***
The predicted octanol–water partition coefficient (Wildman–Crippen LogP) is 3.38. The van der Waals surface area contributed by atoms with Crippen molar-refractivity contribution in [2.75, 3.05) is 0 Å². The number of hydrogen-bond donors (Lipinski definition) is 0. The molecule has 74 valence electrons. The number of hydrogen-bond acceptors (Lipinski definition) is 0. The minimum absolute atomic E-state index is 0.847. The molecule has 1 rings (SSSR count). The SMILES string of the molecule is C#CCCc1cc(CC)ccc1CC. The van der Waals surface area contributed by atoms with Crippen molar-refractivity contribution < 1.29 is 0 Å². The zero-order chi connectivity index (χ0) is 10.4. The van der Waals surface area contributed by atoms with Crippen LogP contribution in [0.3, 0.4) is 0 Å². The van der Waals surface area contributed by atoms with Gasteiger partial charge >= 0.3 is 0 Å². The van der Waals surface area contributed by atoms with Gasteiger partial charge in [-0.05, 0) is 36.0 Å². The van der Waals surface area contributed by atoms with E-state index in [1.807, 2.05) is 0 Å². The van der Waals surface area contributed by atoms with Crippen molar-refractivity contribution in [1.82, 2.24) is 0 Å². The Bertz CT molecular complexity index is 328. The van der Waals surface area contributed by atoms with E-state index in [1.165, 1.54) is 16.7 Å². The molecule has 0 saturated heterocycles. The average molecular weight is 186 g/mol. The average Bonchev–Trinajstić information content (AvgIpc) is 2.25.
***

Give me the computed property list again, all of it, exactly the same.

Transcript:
The predicted octanol–water partition coefficient (Wildman–Crippen LogP) is 3.38. The van der Waals surface area contributed by atoms with Crippen molar-refractivity contribution in [2.75, 3.05) is 0 Å². The number of hydrogen-bond donors (Lipinski definition) is 0. The molecule has 74 valence electrons. The number of hydrogen-bond acceptors (Lipinski definition) is 0. The minimum absolute atomic E-state index is 0.847. The molecule has 1 rings (SSSR count). The SMILES string of the molecule is C#CCCc1cc(CC)ccc1CC. The van der Waals surface area contributed by atoms with Crippen molar-refractivity contribution < 1.29 is 0 Å². The zero-order chi connectivity index (χ0) is 10.4. The van der Waals surface area contributed by atoms with Crippen LogP contribution in [0.3, 0.4) is 0 Å². The van der Waals surface area contributed by atoms with Gasteiger partial charge >= 0.3 is 0 Å². The van der Waals surface area contributed by atoms with Gasteiger partial charge in [-0.05, 0) is 36.0 Å². The van der Waals surface area contributed by atoms with E-state index in [1.807, 2.05) is 0 Å². The van der Waals surface area contributed by atoms with Crippen molar-refractivity contribution in [1.82, 2.24) is 0 Å². The Bertz CT molecular complexity index is 328. The van der Waals surface area contributed by atoms with E-state index in [1.165, 1.54) is 16.7 Å². The molecule has 0 saturated heterocycles. The average molecular weight is 186 g/mol. The average Bonchev–Trinajstić information content (AvgIpc) is 2.25.